Wayside Cross at Ampney Crucis


Heritage Category: Scheduled Monument

List Entry Number: 1014411

Date first listed: 26-Jul-1996


Ordnance survey map of Wayside Cross at Ampney Crucis
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The building or site itself may lie within the boundary of more than one authority.

County: Gloucestershire

District: Cotswold (District Authority)

Parish: Ampney Crucis

National Grid Reference: SP0663801887


Legacy Record - This information may be included in the List Entry Details.

Reasons for Designation

Wayside crosses are one of several types of Christian cross erected during the medieval period, mostly from the 9th to 15th centuries AD. In addition to serving the function of reiterating and reinforcing the Christian faith amongst those who passed the cross and of reassuring the traveller, wayside crosses often fulfilled a role as waymarkers, especially in difficult and otherwise unmarked terrain. The crosses might be on regularly used routes linking ordinary settlements or on routes having a more specifically religious function, including those providing access to religious sites for parishioners and funeral processions, or marking long-distance routes frequented on pilgrimages. Over 350 wayside crosses are known nationally, concentrated in south west England throughout Cornwall and on Dartmoor where they form the commonest type of stone cross. A small group also occurs on the North York Moors. Relatively few examples have been recorded elsewhere and these are generally confined to remote moorland locations. Outside Cornwall almost all wayside crosses take the form of a `Latin' cross, in which the cross-head itself is shaped within the projecting arms of an unenclosed cross. In Cornwall wayside crosses vary considerably in form and decoration. The commonest type includes a round, or `wheel', head on the faces of which various forms of cross or related designs were carved in relief or incised, the spaces between the cross arms possibly pierced. The design was sometimes supplemented with a relief figure of Christ and the shaft might bear decorative panels and motifs. Less common forms in Cornwall include the `Latin' cross and, much rarer, the simple slab with a low relief cross on both faces. Rare examples of wheel-head and slab-form crosses also occur within the North York Moors group. Most wayside crosses have either a simple socketed base or show no evidence for a separate base at all. Wayside crosses contribute significantly to our understanding of medieval religious customs and sculptural traditions and to our knowledge of medieval routeways and settlement patterns. All wayside crosses which survive as earth- fast monuments, except those which are extremely damaged and removed from their original locations, are considered worthy of protection.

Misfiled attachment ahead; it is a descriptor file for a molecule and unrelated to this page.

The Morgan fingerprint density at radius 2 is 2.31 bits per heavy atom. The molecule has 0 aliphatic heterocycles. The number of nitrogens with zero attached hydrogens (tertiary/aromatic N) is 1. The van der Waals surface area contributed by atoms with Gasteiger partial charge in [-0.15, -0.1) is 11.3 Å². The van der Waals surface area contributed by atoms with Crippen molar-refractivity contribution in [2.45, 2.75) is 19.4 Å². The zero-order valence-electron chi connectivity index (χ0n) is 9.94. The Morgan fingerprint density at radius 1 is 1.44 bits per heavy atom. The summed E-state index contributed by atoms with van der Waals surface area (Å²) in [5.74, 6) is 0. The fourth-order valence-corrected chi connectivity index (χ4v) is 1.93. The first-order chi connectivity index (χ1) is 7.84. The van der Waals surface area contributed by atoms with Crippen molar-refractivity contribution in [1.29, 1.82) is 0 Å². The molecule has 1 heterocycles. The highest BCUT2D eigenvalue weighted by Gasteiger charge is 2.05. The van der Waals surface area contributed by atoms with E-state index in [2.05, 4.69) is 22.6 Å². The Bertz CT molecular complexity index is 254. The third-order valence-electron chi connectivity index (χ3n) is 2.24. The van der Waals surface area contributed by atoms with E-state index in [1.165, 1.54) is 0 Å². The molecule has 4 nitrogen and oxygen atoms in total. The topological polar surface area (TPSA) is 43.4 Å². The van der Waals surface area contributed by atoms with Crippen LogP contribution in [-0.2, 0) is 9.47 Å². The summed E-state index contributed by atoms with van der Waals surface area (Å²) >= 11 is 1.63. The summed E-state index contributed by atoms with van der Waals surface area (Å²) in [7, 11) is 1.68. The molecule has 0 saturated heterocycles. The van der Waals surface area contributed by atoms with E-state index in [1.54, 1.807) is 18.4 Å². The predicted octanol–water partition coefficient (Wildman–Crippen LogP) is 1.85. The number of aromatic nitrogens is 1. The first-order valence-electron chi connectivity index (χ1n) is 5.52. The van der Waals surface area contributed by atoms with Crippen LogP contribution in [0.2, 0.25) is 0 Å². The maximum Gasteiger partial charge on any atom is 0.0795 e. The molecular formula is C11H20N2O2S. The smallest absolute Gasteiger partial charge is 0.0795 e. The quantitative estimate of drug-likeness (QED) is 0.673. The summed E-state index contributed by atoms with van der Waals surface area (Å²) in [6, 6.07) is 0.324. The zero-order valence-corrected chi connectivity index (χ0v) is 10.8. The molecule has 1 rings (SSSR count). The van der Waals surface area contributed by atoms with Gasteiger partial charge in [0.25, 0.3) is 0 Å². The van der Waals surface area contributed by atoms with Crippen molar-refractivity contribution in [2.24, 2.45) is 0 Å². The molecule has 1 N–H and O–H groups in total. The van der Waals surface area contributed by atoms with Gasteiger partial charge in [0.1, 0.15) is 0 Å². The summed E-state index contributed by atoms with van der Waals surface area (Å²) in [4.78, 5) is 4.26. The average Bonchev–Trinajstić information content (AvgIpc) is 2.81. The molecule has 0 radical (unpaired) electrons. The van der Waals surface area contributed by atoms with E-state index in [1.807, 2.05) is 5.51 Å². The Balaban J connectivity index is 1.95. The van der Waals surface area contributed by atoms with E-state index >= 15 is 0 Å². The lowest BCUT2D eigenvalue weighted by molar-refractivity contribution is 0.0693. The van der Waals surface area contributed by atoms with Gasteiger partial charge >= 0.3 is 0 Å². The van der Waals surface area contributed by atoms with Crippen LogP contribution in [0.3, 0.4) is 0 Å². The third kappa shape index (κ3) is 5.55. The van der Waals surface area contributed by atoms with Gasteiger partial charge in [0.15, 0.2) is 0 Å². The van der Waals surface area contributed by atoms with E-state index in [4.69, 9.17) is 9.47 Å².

Despite the shaft being broken, the wayside cross at Ampney Crucis survives well in what is likely to be its original location. This forms one of a pair of crosses in Ampney Crucis, the other being located in the churchyard c.130m to the west with a path linking the two.


Legacy Record - This information may be included in the List Entry Details.


The monument includes part of a wayside cross shaft embedded in its original socket on a pedestal, situated in an elevated position at the roadside beside a footpath to Holy Rood Church in Ampney Crucis. The stone pedestal of the cross is square incorporating two calvary steps. The base of the pedestal is 1.6m long and 0.4m high and forms the first step. Above this is the second step comprising a stone slab 1.15m square and 0.25m high. The socket stone sits above this and is 0.7m square and 0.55m high with chamfered corners. The socket in which the shaft is embedded is 0.3m square. The broken shaft measures 0.7m high and tapers from its basal width of 0.3m to c.0.2m wide, being square at the base then chamfered to a cylindrical section. This wayside cross has been dated to the 14th century.

MAP EXTRACT The site of the monument is shown on the attached map extract.


The contents of this record have been generated from a legacy data system.

Legacy System number: 22094

Legacy System: RSM


Books and journals
Cox, J C, Little Guide to Gloucestershire, (1949), 43

End of official listing